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  • NLRB Reviews Signal Potential Enforcement Changes

    General Counsel Charts New Course for NLRB

    Recently sworn-in General Counsel (GC) Jennifer Abruzzo has issued a memorandum setting forth new enforcement priorities for the National Labor Relations Board (NLRB), which include a review (and potential overruling) of Board decisions issued during the Trump administration that had overturned legal precedent. To achieve the priorities, Abruzzo is requiring the agency’s regional offices to submit cases involving certain subject matters to the Office of the General Counsel for Advice before issuing a decision. The list of topics contained in the memo is a not-so-subtle sign the GC is seeking to chart a new, more employee-friendly course than the Trump-era Board.

    NLRB Recently Overruled Legal Precedent

    Abruzzo’s memo opined that “over the past several years, the Board has . . . overrul[ed] many legal precedents which struck an appropriate balance between the rights of workers and the obligations of unions and employers.” She included the following subject-matter areas for review.

    Employer handbook rules. Specifically, the cases would involve the applicability of the 2017 ruling in The Boeing Co. to confidentiality, nondisparagement, social media, media communication, civility, and no-camera rules.

    Confidentiality provisions/separation agreements and instructions. The cases would look at the applicability of Baylor University Medical Center. The 2017 Board ruling found separation agreements were lawful if they (1) contained confidentiality and nondisparagement clauses or (2) prohibited departing employees from participating in claims filed by any third party against the employer in return for severance monies.

    Protected concerted activity. The cases would review the applicability of Alstate Maintenance, LLC. Abruzzo’s memo says the 2019 ruling “narrowly construed what rises to the level of concerted activity and what constitutes mutual aid or protection within the meaning of Section 8(a)(1)” under the National Labor Relations Act (NLRA).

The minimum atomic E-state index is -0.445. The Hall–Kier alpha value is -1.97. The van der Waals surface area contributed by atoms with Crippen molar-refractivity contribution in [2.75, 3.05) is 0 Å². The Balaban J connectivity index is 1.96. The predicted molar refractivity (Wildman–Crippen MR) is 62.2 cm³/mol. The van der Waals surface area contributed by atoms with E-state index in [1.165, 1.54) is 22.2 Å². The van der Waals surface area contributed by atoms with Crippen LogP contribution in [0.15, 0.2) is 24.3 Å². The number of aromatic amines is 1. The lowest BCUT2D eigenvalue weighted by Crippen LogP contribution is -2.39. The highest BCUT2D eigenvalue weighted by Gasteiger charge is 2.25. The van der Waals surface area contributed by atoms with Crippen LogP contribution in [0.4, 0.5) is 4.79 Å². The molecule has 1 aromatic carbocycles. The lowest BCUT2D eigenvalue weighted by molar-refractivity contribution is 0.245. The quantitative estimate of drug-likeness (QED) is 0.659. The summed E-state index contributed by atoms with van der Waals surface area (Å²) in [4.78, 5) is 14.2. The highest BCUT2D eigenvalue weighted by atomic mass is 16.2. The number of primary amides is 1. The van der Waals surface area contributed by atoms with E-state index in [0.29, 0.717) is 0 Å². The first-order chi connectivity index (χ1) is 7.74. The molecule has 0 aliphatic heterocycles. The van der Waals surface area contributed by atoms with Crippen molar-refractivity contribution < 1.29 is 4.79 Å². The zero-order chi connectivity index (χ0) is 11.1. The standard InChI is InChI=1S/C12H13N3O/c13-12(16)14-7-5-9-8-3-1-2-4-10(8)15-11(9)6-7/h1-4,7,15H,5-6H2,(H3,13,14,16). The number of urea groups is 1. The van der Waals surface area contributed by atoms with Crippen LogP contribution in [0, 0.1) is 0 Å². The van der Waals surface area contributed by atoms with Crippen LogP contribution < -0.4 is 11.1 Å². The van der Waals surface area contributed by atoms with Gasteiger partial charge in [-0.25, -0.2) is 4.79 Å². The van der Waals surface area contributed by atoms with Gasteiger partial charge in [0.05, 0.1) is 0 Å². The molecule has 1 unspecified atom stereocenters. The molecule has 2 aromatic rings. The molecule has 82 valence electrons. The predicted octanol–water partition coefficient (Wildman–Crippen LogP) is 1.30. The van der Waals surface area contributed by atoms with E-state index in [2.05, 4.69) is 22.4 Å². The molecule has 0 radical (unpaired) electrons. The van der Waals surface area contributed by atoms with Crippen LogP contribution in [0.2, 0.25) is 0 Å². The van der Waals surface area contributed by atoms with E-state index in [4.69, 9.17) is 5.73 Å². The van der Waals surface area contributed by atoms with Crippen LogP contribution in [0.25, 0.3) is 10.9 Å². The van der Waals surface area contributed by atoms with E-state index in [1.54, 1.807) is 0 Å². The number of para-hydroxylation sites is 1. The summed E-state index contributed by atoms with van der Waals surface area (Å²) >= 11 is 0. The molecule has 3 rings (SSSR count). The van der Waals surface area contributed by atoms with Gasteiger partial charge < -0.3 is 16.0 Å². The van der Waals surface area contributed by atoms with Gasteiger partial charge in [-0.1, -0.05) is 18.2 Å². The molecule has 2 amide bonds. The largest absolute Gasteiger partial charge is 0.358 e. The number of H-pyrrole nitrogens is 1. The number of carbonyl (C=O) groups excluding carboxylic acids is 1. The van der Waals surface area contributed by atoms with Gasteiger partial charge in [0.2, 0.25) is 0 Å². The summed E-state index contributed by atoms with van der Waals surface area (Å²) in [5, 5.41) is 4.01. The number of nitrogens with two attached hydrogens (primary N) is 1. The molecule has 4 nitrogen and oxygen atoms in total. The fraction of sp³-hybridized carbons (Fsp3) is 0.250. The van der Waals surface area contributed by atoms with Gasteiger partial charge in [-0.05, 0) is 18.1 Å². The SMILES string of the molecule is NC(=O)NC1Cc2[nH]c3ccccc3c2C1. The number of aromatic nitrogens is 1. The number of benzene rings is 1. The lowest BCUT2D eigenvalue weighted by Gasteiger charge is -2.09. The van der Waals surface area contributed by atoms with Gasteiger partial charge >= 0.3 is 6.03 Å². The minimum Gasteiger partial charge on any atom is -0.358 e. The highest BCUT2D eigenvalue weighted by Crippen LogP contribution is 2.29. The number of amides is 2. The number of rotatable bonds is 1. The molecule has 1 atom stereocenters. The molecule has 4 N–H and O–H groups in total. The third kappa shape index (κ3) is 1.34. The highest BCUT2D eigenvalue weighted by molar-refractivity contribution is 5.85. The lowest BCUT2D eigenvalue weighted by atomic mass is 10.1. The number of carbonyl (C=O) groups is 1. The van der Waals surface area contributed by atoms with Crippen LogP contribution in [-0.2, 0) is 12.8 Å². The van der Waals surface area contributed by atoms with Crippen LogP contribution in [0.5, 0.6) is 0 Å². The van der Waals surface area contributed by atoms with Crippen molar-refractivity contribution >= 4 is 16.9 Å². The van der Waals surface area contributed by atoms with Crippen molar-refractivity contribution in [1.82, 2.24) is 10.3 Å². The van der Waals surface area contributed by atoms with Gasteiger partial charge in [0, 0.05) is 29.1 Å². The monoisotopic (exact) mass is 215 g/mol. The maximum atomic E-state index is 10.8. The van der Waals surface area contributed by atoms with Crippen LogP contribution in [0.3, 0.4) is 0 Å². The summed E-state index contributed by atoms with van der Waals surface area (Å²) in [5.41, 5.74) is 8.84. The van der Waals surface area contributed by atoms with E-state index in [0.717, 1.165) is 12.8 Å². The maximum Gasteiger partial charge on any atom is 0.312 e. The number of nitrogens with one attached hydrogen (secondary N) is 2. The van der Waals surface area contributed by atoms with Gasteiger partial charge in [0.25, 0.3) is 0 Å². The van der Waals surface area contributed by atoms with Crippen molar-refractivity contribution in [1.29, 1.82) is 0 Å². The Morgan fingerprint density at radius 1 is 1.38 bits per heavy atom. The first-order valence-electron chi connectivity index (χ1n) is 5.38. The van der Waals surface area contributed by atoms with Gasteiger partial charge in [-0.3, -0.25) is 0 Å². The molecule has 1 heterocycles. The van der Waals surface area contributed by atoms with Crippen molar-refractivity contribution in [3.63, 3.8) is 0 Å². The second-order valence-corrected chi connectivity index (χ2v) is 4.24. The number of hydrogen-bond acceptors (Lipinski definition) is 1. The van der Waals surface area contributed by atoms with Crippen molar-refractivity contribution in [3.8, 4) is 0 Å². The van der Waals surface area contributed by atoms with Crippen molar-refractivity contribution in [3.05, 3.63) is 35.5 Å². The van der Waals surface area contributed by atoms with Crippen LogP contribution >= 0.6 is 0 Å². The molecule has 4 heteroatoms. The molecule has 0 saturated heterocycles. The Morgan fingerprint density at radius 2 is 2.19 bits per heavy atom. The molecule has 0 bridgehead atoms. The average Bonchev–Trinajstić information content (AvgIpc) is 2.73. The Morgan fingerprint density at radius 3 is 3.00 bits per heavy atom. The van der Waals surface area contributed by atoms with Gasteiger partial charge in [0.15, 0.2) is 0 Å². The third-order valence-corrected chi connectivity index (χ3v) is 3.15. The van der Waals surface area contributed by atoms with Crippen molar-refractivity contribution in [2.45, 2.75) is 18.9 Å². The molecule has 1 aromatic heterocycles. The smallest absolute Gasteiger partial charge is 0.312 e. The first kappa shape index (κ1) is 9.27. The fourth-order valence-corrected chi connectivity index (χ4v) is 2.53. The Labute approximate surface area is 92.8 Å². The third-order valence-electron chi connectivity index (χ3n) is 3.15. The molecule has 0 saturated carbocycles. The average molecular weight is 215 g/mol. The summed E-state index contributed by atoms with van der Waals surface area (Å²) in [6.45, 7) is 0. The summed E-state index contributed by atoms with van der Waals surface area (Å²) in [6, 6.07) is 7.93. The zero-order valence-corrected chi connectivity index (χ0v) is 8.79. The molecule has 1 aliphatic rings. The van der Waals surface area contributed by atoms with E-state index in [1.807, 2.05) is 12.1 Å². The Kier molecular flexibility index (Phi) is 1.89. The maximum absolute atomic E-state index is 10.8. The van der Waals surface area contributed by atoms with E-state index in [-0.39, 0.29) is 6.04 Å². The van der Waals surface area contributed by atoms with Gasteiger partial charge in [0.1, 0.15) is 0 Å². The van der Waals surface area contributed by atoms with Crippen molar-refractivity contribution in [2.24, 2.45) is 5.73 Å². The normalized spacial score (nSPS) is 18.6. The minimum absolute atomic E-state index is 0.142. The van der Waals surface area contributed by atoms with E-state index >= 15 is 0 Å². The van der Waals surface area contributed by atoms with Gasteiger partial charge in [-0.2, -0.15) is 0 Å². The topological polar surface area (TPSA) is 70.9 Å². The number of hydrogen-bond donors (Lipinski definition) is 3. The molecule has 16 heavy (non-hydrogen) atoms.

Union access. The cases would revisit the applicability of Tobin Center for the Performing Arts and UPMC, two 2019 rulings that affirmed employers’ rights as property owners to limit access to their premises.

    Union dues. The cases would review Valley Hospital Medical Center. The 2019 Board ruling found an employer may lawfully cease checking off and remitting union dues unilaterally after contract expiration.

    Employee status. The cases would take another look at SuperShuttle DFW, Inc. The 2019 decision placed emphasis on the significance of entrepreneurial opportunity when determining whether an individual is an independent contractor.

    Other Areas, Initiatives

    Abruzzo also identified other subject matter areas she would “like to carefully examine” and that the regional offices must submit for review.

    Weingarten. The focus would be on United States Postal Service, a 2021 ruling in which the NLRB refused to find a predisciplinary interview right to information, as well as other cases involving the applicability of the so-called Weingarten principles in nonunionized settings.

    Employer duty to recognize and/or bargain. Specifically, Abruzzo is looking for cases involving surface bargaining or the refusal to furnish information related to a relocation. In addition, she hopes to reexamine the applicability of Shaw’s Supermarkets, Inc., a 2007 ruling that permits midterm withdrawals of recognition when they occur after the third year of a contract of longer duration.

    Employees’ Section 7 right to strike and/or picket. The cases would zero in on intermittent strikes and employers’ permanent replacement of economic strikers.

    Remedies and compliance. The goal is to find cases involving make-whole remedies and a discrimination victim’s obligation to search for interim employment.

    Employer interference with employees’ Section 7 rights. Abruzzo is interested in cases involving instances when an employer (1) tells employees that access to management will be limited if they opt for union representation or (2) threatens plant closure.

    Takeaways for Employers

    Abruzzo’s memo, which comes on the heels of the U.S. Senate confirming two union lawyers to Board positions, should be a clear signal that significant changes to labor law precedent are fast approaching. We’ll continue to monitor the situation and report any further developments.

    Article courtesy of content partner BLR.  Author, David A. Richie is an attorney with Felhaber Larson in Minneapolis, Minnesota.